A little geography
The Commonwealth of the Bahamas consists of 700 islands and over 1,000 cays (keys), beginning about 60 miles east of southern Florida. Only about 30 of these islands are inhabited. The largest island is Andros; the best known is New Providence where Nassau, the largest city, is located. Bimini, Grand Bahama, Abaco, Eleuthera, Great Exuma, Great Inagua are only some of the many islands in this chain.
Although English is the predominant language of the Bahamas, it can be understood by most Americans only when it's spoken to an American. When the locals speak to each other, they use an English dialect (Creole ?) that is as much like a foreign language as any we've heard. Don't bother trying to understand it - you can't.
The population is 85% African origin and 15% European. The Bahamians in Freeport and West End, Grand Bahama, were the most helpful and friendly people we've met anywhere. They seemed to enjoy their lives and their island.
On the other hand, many of the people in Marsh Harbor and other Abacos islands, seemed to have an attitude about tourists/cruisers; much like you see in many tourist locations.
The Bahamian dollar is equivalent to an American dollar. There was no need to make a currency exchange because the American money was as readily accepted as the Bahamian money.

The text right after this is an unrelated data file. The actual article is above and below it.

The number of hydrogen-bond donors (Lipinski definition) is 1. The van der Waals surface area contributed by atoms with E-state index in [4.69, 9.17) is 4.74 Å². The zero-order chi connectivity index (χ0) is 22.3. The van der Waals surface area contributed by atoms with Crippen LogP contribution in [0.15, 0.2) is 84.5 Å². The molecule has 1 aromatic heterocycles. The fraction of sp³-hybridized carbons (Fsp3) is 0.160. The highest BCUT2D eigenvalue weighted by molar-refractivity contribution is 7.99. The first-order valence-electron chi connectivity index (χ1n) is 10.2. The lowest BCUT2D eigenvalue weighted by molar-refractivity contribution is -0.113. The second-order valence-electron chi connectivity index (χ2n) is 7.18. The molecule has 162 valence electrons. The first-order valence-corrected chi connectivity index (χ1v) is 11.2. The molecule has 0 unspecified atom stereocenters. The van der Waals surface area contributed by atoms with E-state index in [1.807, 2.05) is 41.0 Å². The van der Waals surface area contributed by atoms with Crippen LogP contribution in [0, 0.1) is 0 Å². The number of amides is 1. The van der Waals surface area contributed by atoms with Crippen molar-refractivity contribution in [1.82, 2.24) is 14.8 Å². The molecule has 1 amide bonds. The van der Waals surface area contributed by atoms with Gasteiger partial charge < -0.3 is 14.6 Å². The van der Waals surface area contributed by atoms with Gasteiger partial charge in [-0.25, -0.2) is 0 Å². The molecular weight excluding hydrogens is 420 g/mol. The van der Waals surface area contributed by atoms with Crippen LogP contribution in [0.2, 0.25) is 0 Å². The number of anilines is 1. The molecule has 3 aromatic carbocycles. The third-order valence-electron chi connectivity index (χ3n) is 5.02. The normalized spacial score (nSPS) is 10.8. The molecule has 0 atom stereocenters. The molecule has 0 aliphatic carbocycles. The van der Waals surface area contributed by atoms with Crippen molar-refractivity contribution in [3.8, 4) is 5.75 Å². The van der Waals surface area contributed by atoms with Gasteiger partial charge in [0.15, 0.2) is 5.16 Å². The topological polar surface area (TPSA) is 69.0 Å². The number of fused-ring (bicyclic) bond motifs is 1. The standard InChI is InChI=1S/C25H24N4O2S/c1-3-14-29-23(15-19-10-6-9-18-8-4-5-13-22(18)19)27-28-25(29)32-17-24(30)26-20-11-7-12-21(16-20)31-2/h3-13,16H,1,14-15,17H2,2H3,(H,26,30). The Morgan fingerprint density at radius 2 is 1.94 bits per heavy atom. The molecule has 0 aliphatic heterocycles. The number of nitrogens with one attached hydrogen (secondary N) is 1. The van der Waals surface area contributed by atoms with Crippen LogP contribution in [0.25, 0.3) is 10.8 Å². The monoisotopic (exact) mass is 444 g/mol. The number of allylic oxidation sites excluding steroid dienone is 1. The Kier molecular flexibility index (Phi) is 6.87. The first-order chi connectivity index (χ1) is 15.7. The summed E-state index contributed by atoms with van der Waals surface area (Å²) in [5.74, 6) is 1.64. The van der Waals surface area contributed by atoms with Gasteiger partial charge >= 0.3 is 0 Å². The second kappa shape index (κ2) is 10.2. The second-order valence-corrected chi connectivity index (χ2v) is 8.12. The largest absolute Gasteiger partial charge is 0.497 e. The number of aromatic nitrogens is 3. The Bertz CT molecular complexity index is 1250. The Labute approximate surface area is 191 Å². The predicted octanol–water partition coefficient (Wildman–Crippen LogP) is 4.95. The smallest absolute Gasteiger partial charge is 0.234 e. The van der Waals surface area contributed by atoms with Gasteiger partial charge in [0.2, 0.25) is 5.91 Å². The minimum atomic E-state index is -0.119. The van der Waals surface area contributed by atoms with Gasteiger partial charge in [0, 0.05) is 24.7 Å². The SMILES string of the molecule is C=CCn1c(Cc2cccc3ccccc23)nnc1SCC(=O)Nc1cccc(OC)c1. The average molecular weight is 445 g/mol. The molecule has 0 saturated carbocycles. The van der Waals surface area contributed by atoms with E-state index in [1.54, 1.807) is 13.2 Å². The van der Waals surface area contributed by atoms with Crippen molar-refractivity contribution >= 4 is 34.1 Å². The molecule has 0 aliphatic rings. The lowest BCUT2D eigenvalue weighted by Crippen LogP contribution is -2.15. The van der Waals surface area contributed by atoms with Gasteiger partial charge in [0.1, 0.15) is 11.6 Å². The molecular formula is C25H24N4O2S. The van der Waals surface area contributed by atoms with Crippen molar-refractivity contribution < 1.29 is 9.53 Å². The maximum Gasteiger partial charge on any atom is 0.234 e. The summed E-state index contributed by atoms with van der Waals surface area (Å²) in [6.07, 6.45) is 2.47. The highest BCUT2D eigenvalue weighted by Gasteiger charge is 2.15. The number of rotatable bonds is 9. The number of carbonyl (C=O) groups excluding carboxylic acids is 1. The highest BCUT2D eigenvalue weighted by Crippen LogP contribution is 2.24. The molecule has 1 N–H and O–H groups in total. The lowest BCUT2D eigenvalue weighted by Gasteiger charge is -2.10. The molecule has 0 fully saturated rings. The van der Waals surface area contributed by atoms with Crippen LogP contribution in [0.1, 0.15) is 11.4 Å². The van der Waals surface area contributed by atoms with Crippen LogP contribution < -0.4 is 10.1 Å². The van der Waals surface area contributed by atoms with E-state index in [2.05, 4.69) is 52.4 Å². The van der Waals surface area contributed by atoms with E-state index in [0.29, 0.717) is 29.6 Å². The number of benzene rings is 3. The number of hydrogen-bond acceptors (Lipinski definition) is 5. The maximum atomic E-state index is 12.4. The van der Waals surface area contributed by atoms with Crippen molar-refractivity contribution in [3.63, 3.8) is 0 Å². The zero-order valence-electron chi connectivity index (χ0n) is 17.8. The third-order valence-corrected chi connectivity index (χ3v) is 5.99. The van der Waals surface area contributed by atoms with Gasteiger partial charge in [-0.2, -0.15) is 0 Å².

We spent from May 21 to June 21 in the Grand Bahama and Abaco Islands. These are some really beautiful islands but our visit was not what we expected.
On the plus side:
The water is unbelievable clear. At times we were in water 10-12 feet deep and could still clearly see the starfish on the sandy bottom. The color isn't the Caribbean blue but ranges from an electric turquoise to a deep green.
The beaches are white, numerous and beautiful.
The Cruisers' net in Abaco is great. Each morning on channel 68 VHF, they have a news update, general info, new arrivals, departures, and an open mike session where you can ask questions, get info and locate other cruisers you've met along the way.
One highlight while there was visiting with Ed Matson on Meridian. First mate, Glenna Hayes, was on a visit back to the States; but we did get to talk to her on the radio before leaving. Ed and Glenna have been an endless source of knowledge and information for all us cruisers left behind at Waterford Harbor last year.
On the negative side:
The heat was almost unbearable. Perhaps it seemed more that way because we had enjoyed such wonderful, mild temperatures all along the Florida coast. Also The Bahamas were having above average temperatures. Whatever it was, we felt as if we were thrown into an oven.
The mosquitoes in some areas were terrible. They were not large and noisy like the Texas mosquitoes. These little guys ate you alive before you even knew they were around; at one point I had over 100 bites on my legs. I learned too late that they really love Victoria Secret lotion.
The wind was seldom enough to really sail. We spent most of the time motoring or motor sailing. Of course the heat from the motor added to the unbearable temperature below deck.
Phones were almost non-existent or not in working order. We finally found one in Marsh Harbor that worked but there were four people in line in the pouring rain.
The prices on everything were outrageous. Some examples:
Milk - 1/2 gallon - $4.50
Bread - $3.79/loaf
Beer - $13.80 - $18.00/six-pack. We did find one place that gave discounts on cases. It was only $55.00/case.
Laundry $3.00/wash, $3.00/dry
Internet connection $2.00/minute
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